New! Author Interview with Dr. Anniqua Rana, Wild Boar in the Cane Field Book Review
Updated: Mar 23
Category: Snow Flower-a story that takes you on a journey
I didn’t know it when the new year started, but I wanted woman-centered stories to be the theme of January’s book reviews. Women with agency. Smart, capable women who do not let their trauma impede their dreams. Women who carve out their own path through the one society has given them. Taking a page from Jasper Ffforde (see Lost in a Good Book, Book Review), I would love to see Hannah Payne (see When She Woke Book Review) and Nancy Drew (see Nancy Drew Series Book Review) sit down with Tara over a cup of tea and a plate of roti. Looking back, I think I needed a bit of courage to enter 2021. When the world is a terrifying place, like a wild boar in the cane field, I draw strength from the stories of powerful women who have gone before.
Wild Boar in the Cane Field follows the story of young Tara who, orphaned as a baby, is raised by the proprietress of a tiny village in Pakistan and her servant. Though there are strict customs regarding a woman’s life, Tara is brought up by two women who have seemingly found a loophole to live their lives by their own standards. The proprietress, Baba Saffiya, lived past her father and husband, and so is free to run her lands as she sees fit. Amman Bhaggan, though a servant, wields great power in Baba Saffiya’s house. Their shared widowhood has not condemned Baba Saffiya or Amman Bhaggan to a destitute life. With such role models, Tara learns to ask questions and to demand the promise of her dreams. Skirting religious and gender taboos, she becomes educated and forges her own path to freedom. Wild Boar in the Cane Field is an intriguing foray into Pakistan customs, culture, and people. To purchase this book, support your local, independent bookstore and check out Crawford's Books.
Read on to hear my special interview with the author, Dr. Anniqua Rana!
1. What was your favorite story as a child?
On my tenth birthday, my father gave me a hard bound collection of Russian Fairy Tales: Vasilisa the Beautiful. I loved being scared as I thought of traveling through the dark woods and coming across Baba Yaga.
2. What inspired you to start writing?
When I was 8 or 9 my mother told stories…she’d bring scraps of paper with details of the exciting stuff that she didn’t want to forget…Like many aspiring writers, I wrote journals, poems, and stories when I was in elementary school…[years later] I started to attend conferences like the Mendocino Writer’s Conference and San Francisco Writers Conference, to learn more about the profession of writing.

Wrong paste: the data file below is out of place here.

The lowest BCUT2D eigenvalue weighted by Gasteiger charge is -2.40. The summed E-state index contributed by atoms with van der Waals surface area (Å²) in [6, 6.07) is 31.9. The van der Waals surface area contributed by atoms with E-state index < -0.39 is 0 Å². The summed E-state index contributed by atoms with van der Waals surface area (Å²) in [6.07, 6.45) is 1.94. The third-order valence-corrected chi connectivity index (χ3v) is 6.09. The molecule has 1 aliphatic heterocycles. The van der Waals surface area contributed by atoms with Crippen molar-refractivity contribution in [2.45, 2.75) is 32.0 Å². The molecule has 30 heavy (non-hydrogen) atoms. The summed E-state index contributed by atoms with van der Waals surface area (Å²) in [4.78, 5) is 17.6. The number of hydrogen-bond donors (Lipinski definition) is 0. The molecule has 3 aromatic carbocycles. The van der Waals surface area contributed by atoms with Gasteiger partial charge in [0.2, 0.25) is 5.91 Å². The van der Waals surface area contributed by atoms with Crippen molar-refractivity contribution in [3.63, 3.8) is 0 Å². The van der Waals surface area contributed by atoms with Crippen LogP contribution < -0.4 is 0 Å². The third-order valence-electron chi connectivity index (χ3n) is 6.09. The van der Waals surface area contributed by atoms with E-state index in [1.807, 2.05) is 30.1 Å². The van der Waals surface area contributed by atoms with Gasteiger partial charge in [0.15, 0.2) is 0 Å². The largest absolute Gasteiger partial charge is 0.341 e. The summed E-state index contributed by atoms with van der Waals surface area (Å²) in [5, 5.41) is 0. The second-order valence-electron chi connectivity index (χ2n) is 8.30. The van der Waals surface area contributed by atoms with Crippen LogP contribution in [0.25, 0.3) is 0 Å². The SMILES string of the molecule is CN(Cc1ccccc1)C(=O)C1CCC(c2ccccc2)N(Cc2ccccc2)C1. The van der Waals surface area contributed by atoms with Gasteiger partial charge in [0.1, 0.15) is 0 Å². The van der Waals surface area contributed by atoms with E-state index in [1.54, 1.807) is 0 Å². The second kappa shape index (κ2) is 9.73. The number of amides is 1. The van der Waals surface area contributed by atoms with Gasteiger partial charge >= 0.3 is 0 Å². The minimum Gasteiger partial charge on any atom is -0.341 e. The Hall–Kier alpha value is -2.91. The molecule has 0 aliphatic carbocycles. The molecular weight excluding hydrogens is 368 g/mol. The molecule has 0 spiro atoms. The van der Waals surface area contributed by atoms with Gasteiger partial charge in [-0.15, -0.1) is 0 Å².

3. Where did the idea for Wild Boar in the Cane Field come from? Which character is your favorite?
I grew up on a farm in Punjab, Pakistan and I was very aware of the constant fear of wild animals and vermin ruining the crop…I wanted to create Tara, a strong young woman with an audacious personality. She’s my favorite, but so is her husband, who loves her without judgement.
4. If you had one piece of advice to offer aspiring authors, what would that be?
Lose yourself in the world you create and savor all the words you use. That’s two, so I’ll add a third: break the rules but know what you’re breaking and why.
5. Which author has most guided your writing today?
Elena Ferante and Orhan Pamuk are two authors that I read, and re-read, for the worlds they’ve created in Italy and Turkey, worlds that are now very familiar to me. The uniqueness of each character, for both novelists, inspires me to get to know my own characters at a deeper level.
6. Tell me about your next writing project.
My sister, Selma, and I are working on a literary memoir of our time growing up in Pakistan…Here's a bit about the book, “Seeking to understand our past, we have turned to literature as a way of excavating our stories from the ashes of our own suffocating adolescence under military rule. In The Simurgh Rises, referring to the phoenix-like bird that rises from the ashes, we have combined anecdotes with our own memories, thus drawing parallels to how our country’s history evolved. With humor and tenderness—and bleak reality—we tell the story of navigating selfhood, hybrid identities, and making sense of our place in the world.”
7. How can readers best support you?
I invite readers to engage with the stories I tell by reading my blog, and if they’re inspired, to add their story through the submission page.